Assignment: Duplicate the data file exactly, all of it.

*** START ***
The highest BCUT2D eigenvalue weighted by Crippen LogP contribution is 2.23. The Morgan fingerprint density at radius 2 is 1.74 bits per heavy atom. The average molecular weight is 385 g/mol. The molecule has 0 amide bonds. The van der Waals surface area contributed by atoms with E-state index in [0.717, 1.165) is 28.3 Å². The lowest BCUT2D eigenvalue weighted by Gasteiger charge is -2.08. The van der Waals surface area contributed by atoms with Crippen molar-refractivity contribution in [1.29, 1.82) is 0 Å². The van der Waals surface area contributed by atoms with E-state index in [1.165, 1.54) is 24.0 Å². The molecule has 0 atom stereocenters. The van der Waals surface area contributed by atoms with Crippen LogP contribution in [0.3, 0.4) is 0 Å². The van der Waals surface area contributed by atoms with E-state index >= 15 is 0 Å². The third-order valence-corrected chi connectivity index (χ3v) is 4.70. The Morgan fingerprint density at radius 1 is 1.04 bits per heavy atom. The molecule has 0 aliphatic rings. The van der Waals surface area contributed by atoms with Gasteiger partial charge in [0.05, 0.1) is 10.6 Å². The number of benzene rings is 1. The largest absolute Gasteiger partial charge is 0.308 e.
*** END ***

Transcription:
The highest BCUT2D eigenvalue weighted by Crippen LogP contribution is 2.23. The Morgan fingerprint density at radius 2 is 1.74 bits per heavy atom. The average molecular weight is 385 g/mol. The molecule has 0 amide bonds. The van der Waals surface area contributed by atoms with E-state index in [0.717, 1.165) is 28.3 Å². The lowest BCUT2D eigenvalue weighted by Gasteiger charge is -2.08. The van der Waals surface area contributed by atoms with Crippen molar-refractivity contribution in [1.29, 1.82) is 0 Å². The van der Waals surface area contributed by atoms with E-state index in [1.165, 1.54) is 24.0 Å². The molecule has 0 atom stereocenters. The van der Waals surface area contributed by atoms with Crippen LogP contribution in [0.3, 0.4) is 0 Å². The van der Waals surface area contributed by atoms with E-state index >= 15 is 0 Å². The third-order valence-corrected chi connectivity index (χ3v) is 4.70. The Morgan fingerprint density at radius 1 is 1.04 bits per heavy atom. The molecule has 0 aliphatic rings. The van der Waals surface area contributed by atoms with Gasteiger partial charge in [0.05, 0.1) is 10.6 Å². The number of benzene rings is 1. The largest absolute Gasteiger partial charge is 0.308 e.